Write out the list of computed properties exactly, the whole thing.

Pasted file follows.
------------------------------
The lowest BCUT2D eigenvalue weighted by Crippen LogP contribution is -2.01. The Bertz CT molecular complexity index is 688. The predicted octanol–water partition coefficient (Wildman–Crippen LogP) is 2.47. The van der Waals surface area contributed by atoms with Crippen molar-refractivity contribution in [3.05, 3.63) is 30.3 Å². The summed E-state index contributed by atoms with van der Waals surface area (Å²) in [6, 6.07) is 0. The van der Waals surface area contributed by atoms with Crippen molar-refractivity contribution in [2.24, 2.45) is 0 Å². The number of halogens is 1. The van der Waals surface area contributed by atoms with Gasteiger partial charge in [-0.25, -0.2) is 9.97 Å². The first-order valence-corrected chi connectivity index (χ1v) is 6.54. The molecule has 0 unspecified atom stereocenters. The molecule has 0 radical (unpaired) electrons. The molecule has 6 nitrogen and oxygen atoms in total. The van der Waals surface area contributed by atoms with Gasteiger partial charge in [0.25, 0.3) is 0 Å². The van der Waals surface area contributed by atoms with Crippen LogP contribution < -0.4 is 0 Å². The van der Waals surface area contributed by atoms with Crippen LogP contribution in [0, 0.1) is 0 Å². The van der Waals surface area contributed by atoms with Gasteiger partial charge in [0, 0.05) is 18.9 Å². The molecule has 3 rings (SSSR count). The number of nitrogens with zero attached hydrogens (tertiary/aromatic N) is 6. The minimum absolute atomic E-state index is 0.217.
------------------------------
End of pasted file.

The lowest BCUT2D eigenvalue weighted by Crippen LogP contribution is -2.01. The Bertz CT molecular complexity index is 688. The predicted octanol–water partition coefficient (Wildman–Crippen LogP) is 2.47. The van der Waals surface area contributed by atoms with Crippen molar-refractivity contribution in [3.05, 3.63) is 30.3 Å². The summed E-state index contributed by atoms with van der Waals surface area (Å²) in [6, 6.07) is 0. The van der Waals surface area contributed by atoms with Crippen molar-refractivity contribution in [2.24, 2.45) is 0 Å². The number of halogens is 1. The van der Waals surface area contributed by atoms with Gasteiger partial charge in [-0.25, -0.2) is 9.97 Å². The first-order valence-corrected chi connectivity index (χ1v) is 6.54. The molecule has 0 unspecified atom stereocenters. The molecule has 0 radical (unpaired) electrons. The molecule has 6 nitrogen and oxygen atoms in total. The van der Waals surface area contributed by atoms with Gasteiger partial charge in [0.25, 0.3) is 0 Å². The van der Waals surface area contributed by atoms with Crippen LogP contribution < -0.4 is 0 Å². The van der Waals surface area contributed by atoms with Crippen LogP contribution in [0, 0.1) is 0 Å². The van der Waals surface area contributed by atoms with Gasteiger partial charge in [0, 0.05) is 18.9 Å². The molecule has 3 rings (SSSR count). The number of nitrogens with zero attached hydrogens (tertiary/aromatic N) is 6. The minimum absolute atomic E-state index is 0.217.